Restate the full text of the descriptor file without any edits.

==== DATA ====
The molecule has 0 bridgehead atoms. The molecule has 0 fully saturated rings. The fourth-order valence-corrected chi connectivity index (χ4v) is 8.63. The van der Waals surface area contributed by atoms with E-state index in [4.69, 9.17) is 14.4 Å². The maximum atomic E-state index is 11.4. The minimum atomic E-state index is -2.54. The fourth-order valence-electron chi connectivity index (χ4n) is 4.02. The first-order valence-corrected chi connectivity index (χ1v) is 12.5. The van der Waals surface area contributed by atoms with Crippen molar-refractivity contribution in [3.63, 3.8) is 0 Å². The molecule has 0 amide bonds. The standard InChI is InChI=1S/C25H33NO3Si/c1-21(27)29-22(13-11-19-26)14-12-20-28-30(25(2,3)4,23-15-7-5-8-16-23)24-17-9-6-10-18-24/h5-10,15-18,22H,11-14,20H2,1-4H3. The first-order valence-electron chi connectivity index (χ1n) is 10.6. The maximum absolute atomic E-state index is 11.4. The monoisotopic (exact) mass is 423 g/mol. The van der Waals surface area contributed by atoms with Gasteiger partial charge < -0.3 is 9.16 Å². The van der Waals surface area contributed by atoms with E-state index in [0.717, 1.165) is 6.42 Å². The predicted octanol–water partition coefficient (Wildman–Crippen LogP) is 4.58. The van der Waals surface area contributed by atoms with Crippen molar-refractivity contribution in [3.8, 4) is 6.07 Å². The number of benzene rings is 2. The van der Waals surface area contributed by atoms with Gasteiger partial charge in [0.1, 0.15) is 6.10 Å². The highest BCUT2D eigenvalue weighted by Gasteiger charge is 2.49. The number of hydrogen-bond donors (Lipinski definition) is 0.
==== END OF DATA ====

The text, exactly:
The molecule has 0 bridgehead atoms. The molecule has 0 fully saturated rings. The fourth-order valence-corrected chi connectivity index (χ4v) is 8.63. The van der Waals surface area contributed by atoms with E-state index in [4.69, 9.17) is 14.4 Å². The maximum atomic E-state index is 11.4. The minimum atomic E-state index is -2.54. The fourth-order valence-electron chi connectivity index (χ4n) is 4.02. The first-order valence-corrected chi connectivity index (χ1v) is 12.5. The van der Waals surface area contributed by atoms with Crippen molar-refractivity contribution in [3.63, 3.8) is 0 Å². The molecule has 0 amide bonds. The standard InChI is InChI=1S/C25H33NO3Si/c1-21(27)29-22(13-11-19-26)14-12-20-28-30(25(2,3)4,23-15-7-5-8-16-23)24-17-9-6-10-18-24/h5-10,15-18,22H,11-14,20H2,1-4H3. The first-order valence-electron chi connectivity index (χ1n) is 10.6. The maximum absolute atomic E-state index is 11.4. The monoisotopic (exact) mass is 423 g/mol. The van der Waals surface area contributed by atoms with Gasteiger partial charge < -0.3 is 9.16 Å². The van der Waals surface area contributed by atoms with E-state index in [0.717, 1.165) is 6.42 Å². The predicted octanol–water partition coefficient (Wildman–Crippen LogP) is 4.58. The van der Waals surface area contributed by atoms with Crippen molar-refractivity contribution in [3.8, 4) is 6.07 Å². The number of benzene rings is 2. The van der Waals surface area contributed by atoms with Gasteiger partial charge in [0.1, 0.15) is 6.10 Å². The highest BCUT2D eigenvalue weighted by Gasteiger charge is 2.49. The number of hydrogen-bond donors (Lipinski definition) is 0.